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I've been searching for a while and I can't find the proper question, so I will post it. I hope that is not posted already.

I understand what set! and let do, but I don't understand why set! can modifies a local variable of let and keep the value forever. For example:

(define count
  (let ((cont 0))
    (lambda ()
      (set! cont (+ cont 1))

If we evaluate (count) several times we see that the result is

> (count)
> (count)
> (count)

... and so on. But, as far I understand, cont is a local variable, so why it keeps the value? Why it's not set to 0 every time the function is call?

Well, that is :) Thanks in advance!

PS: Excuse my English *o*

share|improve this question
up vote 5 down vote accepted

This happens because count is creating a closure that "stores" the value of cont, and it will remember its value even between procedure calls. Notice that the lambda is assigned to the count name after defining cont as a variable, and in doing so lambda closes over cont. It's no longer a local variable, its a variable that's defined outside the procedure and is being shared between all of its invocations, "remembering" the value it had in the last invocation.

For comparison, look how a procedure with truly local variables looks:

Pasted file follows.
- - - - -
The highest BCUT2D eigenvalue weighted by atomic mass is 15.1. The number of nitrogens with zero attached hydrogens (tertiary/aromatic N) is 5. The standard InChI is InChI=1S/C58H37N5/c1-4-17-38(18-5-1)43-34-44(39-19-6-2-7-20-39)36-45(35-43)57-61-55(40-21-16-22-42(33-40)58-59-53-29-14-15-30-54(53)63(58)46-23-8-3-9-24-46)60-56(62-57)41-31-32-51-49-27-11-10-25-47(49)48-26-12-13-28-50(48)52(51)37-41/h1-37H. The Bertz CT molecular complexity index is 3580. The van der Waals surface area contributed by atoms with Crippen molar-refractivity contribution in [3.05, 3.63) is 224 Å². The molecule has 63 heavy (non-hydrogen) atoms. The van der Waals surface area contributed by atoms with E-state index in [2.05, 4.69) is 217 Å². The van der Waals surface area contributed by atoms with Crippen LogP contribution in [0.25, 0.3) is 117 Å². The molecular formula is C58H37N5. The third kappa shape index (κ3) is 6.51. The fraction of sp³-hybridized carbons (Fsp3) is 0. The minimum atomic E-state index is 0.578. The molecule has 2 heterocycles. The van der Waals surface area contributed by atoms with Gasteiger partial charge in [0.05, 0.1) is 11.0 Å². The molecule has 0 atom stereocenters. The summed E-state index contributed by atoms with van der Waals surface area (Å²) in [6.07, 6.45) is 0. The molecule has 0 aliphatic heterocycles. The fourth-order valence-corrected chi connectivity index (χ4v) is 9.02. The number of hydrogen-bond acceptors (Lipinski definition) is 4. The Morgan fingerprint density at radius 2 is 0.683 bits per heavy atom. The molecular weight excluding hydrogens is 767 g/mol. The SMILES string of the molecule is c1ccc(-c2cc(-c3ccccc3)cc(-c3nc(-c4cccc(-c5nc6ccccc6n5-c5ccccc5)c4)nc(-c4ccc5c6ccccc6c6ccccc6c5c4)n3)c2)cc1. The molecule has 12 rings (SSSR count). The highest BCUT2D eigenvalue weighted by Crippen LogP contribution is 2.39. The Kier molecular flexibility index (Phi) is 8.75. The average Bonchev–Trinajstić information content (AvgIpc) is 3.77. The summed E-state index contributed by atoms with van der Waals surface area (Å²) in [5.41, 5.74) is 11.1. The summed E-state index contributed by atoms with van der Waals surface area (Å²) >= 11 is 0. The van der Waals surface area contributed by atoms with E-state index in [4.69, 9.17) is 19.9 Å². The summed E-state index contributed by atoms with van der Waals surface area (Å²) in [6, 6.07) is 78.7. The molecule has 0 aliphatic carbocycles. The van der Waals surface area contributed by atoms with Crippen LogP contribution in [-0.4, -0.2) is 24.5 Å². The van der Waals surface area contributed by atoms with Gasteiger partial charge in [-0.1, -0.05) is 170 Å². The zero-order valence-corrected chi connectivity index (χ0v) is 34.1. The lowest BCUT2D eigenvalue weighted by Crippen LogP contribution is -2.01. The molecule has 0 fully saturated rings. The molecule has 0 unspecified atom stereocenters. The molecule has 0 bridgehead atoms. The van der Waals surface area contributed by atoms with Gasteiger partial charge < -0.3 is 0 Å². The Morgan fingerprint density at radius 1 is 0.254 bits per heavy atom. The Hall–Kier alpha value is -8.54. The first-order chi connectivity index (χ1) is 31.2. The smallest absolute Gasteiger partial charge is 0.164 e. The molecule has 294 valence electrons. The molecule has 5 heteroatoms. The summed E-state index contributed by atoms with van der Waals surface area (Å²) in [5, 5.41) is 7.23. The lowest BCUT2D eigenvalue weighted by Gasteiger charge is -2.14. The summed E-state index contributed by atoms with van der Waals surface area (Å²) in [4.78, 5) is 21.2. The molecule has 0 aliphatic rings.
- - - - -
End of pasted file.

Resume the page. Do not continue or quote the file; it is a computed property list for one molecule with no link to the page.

(define count
  (lambda ()
    (let ((cont 0))
      (set! cont (+ cont 1))

The above will always return 1, compare it with the procedure in the question.

share|improve this answer
Oh, I see. Thanks for answering! :) – Warren Aug 27 '13 at 16:57
Does every procedure that defines a variable behaves the same way? (remembering the value of the variable) – Warren Aug 27 '13 at 17:08
@ee7 no, only those that define variables before the lambda. Look at my edited answer, there's an example of a truly local variable that won't be "remembered" between calls. You have to understand the concept of closures to see why it works like this. – Óscar López Aug 27 '13 at 17:14
Oh! now I get it! Sorry, I had only saw the first edition of your answer while writing the response to the same :P – Warren Aug 27 '13 at 18:49

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